by Scott Russell, Queen’s University, Belfast
The Tempest, a late romance that explores the thematic wonderings of race, love, and patriarchal control is often labelled as ambiguous. Is Prospero an overreaching imperialist, a solicitous father or a repentant representation of the Bard himself? Caliban, in particular, often personifies this ambivalence, with dark and monstrous interactions, between himself and others, breaching the play’s domestic mode; disrupting its harmonious ending with the threat of being “pinch’d to death.” The Belfast Tempest, a brand-new adaptation by Terra Nova Productions, attempts to break down these somewhat sinister boundaries through an emphasis on local yet diverse communities. To quote Andrea Montgomery, Terra Nova’s Artistic Director, this version shall “showcase Belfast as a City moving towards a bright, creative and intercultural future – which offers so much potential and opportunity to all its citizens.” Togetherness is to be brought about through racial, gendered and cultural difference.
While speaking with several of the play’s cast members, I was given an opportunity to ask about The Tempest‘s altered gender roles. Four of its principle characters (Alonso, Gonzalo, Antonio and Stephano) are being portrayed by female actors this time around. Moninne Dargan, stressed the timeless nature of her character (Gonzala), accentuating her characterisation in performance, rather than her gender: “The essence of the character is the same. It’s a loyal character; the character is providing a little bit of balance and tends to look a bit on the bright side. So once you find out who the character is and what their relationships are with the other characters, then just look at the point that it’s a woman and take it from there.” The positivity of Gonzala’s “charity” and “gentleness” will shine through despite the Jacobean expectation of her gender’s marginalisation, and silence, at the behest of her male counterparts.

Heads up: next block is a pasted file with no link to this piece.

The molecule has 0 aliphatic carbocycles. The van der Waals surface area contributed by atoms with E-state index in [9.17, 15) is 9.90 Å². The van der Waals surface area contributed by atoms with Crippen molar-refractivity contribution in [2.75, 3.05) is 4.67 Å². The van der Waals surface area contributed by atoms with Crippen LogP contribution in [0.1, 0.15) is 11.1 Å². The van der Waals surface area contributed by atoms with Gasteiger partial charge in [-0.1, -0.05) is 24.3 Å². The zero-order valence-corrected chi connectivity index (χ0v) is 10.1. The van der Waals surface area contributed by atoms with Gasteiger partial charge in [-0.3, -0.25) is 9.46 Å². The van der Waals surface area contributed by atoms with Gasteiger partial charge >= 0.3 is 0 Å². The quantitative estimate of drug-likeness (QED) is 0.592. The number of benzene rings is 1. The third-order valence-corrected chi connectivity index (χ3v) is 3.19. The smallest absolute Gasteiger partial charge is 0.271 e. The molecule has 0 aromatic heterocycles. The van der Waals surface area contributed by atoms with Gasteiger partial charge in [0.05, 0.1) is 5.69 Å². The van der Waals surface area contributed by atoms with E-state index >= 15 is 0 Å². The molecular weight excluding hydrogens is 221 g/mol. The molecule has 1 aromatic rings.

This debunking of preconceived Renaissance norms, in the spirit of communal optimism, is further heightened through Nicola Gardner’s interpretation of Queen Alonsa. After asking Gardner about her thoughts on his gender reversal, she seemed positively elated: “I think it’s fair to say that this is a fantastic opportunity, and that Andrea Montgomery has not only produced an inter-cultural production, but she’s also given females a chance to interpret characters that have always been traditionally played by males. So being given that opportunity — the first thing I did was to get to grips with Alonso [King of Naples] as a character — to find out all about him, and then to simply make Alonso into Alonsa, a Queen. Using my imagination, I am now a Queen of quite a large region, and I have Dukes, I have children who are princes and princesses, etcetera. That hasn’t been done before, in history. I think I must be the first Queen Alonsa ever, and that certainly is something that is very special.” Gardner’s words not only indicate an empowered spirit at the thought of playing a female, high-status role, but they also signal an enhanced perspective on community. The Queen of Naples has been characterised as a figurehead, a mother and a potential jointress for Miranda’s suggestive “score of kingdoms” in the final scene.
Alonsa’s difference does not end at gender, however, as she is also played by a black British actress. In most productions, save for Caliban, who is more than readily associated with African slavery, almost all of the principal characters are conceived as white. In the interests of shattering racial stereotypes, which promote animality, distance, and fear whenever referenced in Shakespeare’s works, Terra Nova Productions has sought to place ethnic disparity at the forefront of its drama. Speaking on the matter, Gardner stated that “What we’re doing is embracing diversity, and as Stephen R. Covey said, “Diversity is looking at our differences, which makes us stronger.” And that is what I feel is happening here within this production. It’s brought together all of Northern Ireland in a fantastic way, and it’s showing Northern Ireland that the country isn’t white. It’s brown, it’s black, it’s yellow, it’s all colours. And what you’ve got here is an international society now, and this play reflects it, which is great, and it’s fantastic to be in a production that really embraces diversity.”
Despite The Tempest, as well as Shakespeare’s Othello and The Merchant of Venice, constantly drawing attention to its racial or ideological others, Terra Nova has truly reversed this concept through its non-normative casting, and its mission statement of togetherness. While this certainly seems to empower its actors, it also alters character and text in the spirit of positivity, which will no doubt strengthen the audience’s perception of community and custom. The Tempest‘s enigmatic island has become a site for intercultural discovery.
Shows run until April 23, with matinees on Friday, April 22 and Saturday, April 23.
Tickets available here
This is part of the ‘Shakespeare Lives Across Ireland’ programme, which can be downloaded here. More #Shakespeare400 events can be found on the blog using the tag #ShaxIRL400. Follow us on Twitter at @ShakesinIreland